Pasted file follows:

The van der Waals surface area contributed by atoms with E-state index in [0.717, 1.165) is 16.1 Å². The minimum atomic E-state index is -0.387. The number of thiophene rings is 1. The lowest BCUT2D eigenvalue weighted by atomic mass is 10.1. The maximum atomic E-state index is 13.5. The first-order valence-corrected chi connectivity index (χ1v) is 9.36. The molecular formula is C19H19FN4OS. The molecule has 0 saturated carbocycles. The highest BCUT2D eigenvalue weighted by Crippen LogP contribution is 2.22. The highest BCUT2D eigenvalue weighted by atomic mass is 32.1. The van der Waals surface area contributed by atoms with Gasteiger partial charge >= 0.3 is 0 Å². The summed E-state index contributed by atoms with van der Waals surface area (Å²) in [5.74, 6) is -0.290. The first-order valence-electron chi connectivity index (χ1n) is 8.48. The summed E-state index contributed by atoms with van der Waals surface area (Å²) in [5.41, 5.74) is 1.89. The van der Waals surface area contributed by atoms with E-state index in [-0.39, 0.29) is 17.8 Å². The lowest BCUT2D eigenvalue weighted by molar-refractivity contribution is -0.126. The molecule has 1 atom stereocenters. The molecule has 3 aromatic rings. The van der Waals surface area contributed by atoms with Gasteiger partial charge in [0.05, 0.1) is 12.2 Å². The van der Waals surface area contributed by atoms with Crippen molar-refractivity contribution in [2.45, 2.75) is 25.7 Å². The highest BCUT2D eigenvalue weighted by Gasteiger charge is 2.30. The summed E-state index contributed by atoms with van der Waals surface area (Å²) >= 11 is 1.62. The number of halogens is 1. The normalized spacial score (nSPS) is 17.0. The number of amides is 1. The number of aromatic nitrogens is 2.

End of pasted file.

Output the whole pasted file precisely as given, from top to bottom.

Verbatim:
The van der Waals surface area contributed by atoms with E-state index in [0.717, 1.165) is 16.1 Å². The minimum atomic E-state index is -0.387. The number of thiophene rings is 1. The lowest BCUT2D eigenvalue weighted by atomic mass is 10.1. The maximum atomic E-state index is 13.5. The first-order valence-corrected chi connectivity index (χ1v) is 9.36. The molecular formula is C19H19FN4OS. The molecule has 0 saturated carbocycles. The highest BCUT2D eigenvalue weighted by Crippen LogP contribution is 2.22. The highest BCUT2D eigenvalue weighted by atomic mass is 32.1. The van der Waals surface area contributed by atoms with Gasteiger partial charge >= 0.3 is 0 Å². The summed E-state index contributed by atoms with van der Waals surface area (Å²) in [5.74, 6) is -0.290. The first-order valence-electron chi connectivity index (χ1n) is 8.48. The summed E-state index contributed by atoms with van der Waals surface area (Å²) in [5.41, 5.74) is 1.89. The van der Waals surface area contributed by atoms with E-state index in [-0.39, 0.29) is 17.8 Å². The lowest BCUT2D eigenvalue weighted by molar-refractivity contribution is -0.126. The molecule has 1 atom stereocenters. The molecule has 3 aromatic rings. The van der Waals surface area contributed by atoms with Gasteiger partial charge in [0.05, 0.1) is 12.2 Å². The van der Waals surface area contributed by atoms with Crippen molar-refractivity contribution in [2.45, 2.75) is 25.7 Å². The highest BCUT2D eigenvalue weighted by Gasteiger charge is 2.30. The summed E-state index contributed by atoms with van der Waals surface area (Å²) >= 11 is 1.62. The number of halogens is 1. The normalized spacial score (nSPS) is 17.0. The number of amides is 1. The number of aromatic nitrogens is 2.